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Hinduism And Buddhism Vol. 2

An Historical Sketch

Part 3

[Page 231] As among the Śivaites, so among the Vishnuites of the south, history begins with poet-saints. They are called the twelve Âr̤vârs.1 For the three earliest no historical basis has been found, but the later ones seem to be real personalities. The most revered of them is Namm'âr̤vâr also called Sathagopa, whose images and pictures may be seen everywhere in south India and receive the same reverence as figures of the gods.2 He may have lived in the seventh or eighth century A.D.3

The chronology of the Âr̤vârs is exceedingly vague but if the praises of Śiva were sung by poet-saints in the seventh century, it is probable that the Vishṇu worshippers were not behindhand. Two circumstances argue a fairly early date.

1) First Nâthamuni is said to have arranged the hymns of the Âr̤vârs and he probably lived about 1000 A.D. Therefore the Âr̤vârs must have become classics by this date.

2) Secondly the Bhâgavata Purâṇa4 says that in the Kali age the worshippers of Nârâyaṇa will be numerous in the Dravidian country, though in other parts found only here and there, and that those who drink the water of the Kaveri and other southern rivers will mostly be devotees of Vâsudeva. This passage must have been written after a Vishnuite movement had begun in the Dravidian country.5

The hymns attributed to the Âr̤vârs are commonly known by the name of Prabandham or Nâlâyiram and are accepted by the Tengalai Vishnuites as their canonical scriptures. The whole collection contains 4000 verses arranged in four parts6 and an [Page 232] extract consisting of 602 verses selected for use in daily worship is in part accessible.7

This poetry shows the same ecstatic devotion and love of nature as the Tiruvaçagam. It contemplates the worship of images and a temple ritual consisting in awakening the god at morning and attending on him during the day. It quotes the Upanishads and Bhagavad-gîtâ, assumes as a metaphysical basis a vedantized form of the Sâṅkhya philosophy, and also accepts the legends of the pastoral Kṛishṇa but without giving much detail.

Jains, Buddhists and Śaivas are blamed and the repetition of the name Govinda is enjoined. Though the hymns are not anti-brahmanic they decidedly do not contemplate a life spent in orthodox observances and their reputed authors include several Śûdras, a king and a woman.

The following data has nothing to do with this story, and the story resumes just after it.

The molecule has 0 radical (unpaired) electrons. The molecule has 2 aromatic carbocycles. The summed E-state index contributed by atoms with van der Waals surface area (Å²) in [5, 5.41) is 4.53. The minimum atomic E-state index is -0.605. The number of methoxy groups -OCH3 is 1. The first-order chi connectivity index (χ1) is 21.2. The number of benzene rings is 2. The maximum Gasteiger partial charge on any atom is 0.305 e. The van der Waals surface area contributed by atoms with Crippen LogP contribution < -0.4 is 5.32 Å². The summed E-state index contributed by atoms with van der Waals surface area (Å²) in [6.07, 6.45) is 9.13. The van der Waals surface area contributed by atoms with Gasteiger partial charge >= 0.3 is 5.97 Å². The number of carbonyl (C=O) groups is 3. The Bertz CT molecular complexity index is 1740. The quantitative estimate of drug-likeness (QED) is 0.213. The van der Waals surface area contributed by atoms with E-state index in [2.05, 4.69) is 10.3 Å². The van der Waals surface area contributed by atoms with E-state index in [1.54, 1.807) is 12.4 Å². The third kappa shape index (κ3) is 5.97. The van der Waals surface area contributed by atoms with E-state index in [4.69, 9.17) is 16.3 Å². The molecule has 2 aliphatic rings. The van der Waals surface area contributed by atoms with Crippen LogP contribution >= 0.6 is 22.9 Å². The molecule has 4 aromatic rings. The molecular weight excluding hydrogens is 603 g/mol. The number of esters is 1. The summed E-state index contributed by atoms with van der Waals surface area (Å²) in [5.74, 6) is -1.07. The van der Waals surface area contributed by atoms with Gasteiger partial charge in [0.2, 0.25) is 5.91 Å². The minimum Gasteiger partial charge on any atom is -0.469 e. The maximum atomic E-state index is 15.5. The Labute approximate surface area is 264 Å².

After the poet-saints came the doctors and theologians. Accounts of them, which seem historical in the main though full of miraculous details, are found in the Tamil biographies8 illustrating the apostolic succession of teachers. It appears fairly certain that Râmânuja, the fourth in succession, was alive in 1118: the first, known as Nâthamuni, may therefore have lived 100-150 years earlier.

None of his works are extant but he is said to have arranged the poems of the Âr̤vârs for recitation in temple services. He went on a pilgrimage to northern India and according to tradition was an adept in Yoga, being one of the last to practise it in the south.

Third in succession was his grandson Yamunârcârya (known as Âlavandâr or victor), who spent the first part of his life as a wealthy layman but was converted and resided at Śrîrangam. Here he composed several important works in Sanskrit including one written to establish the orthodoxy of the Pâncarâtra and its ritual.9

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- Footnotes:

1.

Also spelt Alvar and Azhvar. The Tamil pronunciation of this difficult letter varies in different districts. The word apparently means one who is drowned or immersed in the divine love. Cf. Azhi, the deep sea; Azhal, being deep or being immersed.

2.

An educated Vaishṇava told me at Śrîrangam that devas and saints receive the same homage.

3.

It is possible that the poems attributed to Namm'âr̤vâr and other saints are really later compositions. See Epig. Ind. vol. VIII. p. 294.

4.

XI. 5. 38-40.

5.

Bhandarkar (Vaishṇ. and Śaivism, p. 50) thinks it probable that Kulaśekhara, one of the middle Âr̤vârs, lived about 1130. But the argument is not conclusive and it seems to me improbable that he lived after Nâthamuni.

6.

The first called Mudal-Âyiram consists of nine hymns ascribed to various saints such as Periyâr̤var and Andal. The second and third each consist of a single work the Periya-tiru-mor̤i and the Tiru-vay-mor̤i ascribed to Tiru-mangai and Namm'âr̤vâr respectively. The fourth part or Iyar-pa is like the first a miscellany containing further compositions by these two as well as by others.

7.

Nityânusandhânam series: edited with Telugu paraphrase and English translation by M.B. Srinivasa Aiyangar, Madras, 1898.

8.

The best known is the Guru-paramparâ-prabhâvam of Brahmatantra-svatantra-swâmi. For an English account of these doctors see T. Râjagopala Chariar, The Vaishṇavite Reformers of India, Madras, 1909.

9.

Âgamaprâmâṇya. He also wrote a well-known hymn called Âlavandâr-Stotram and a philosophical treatise called Siddhi-traya.

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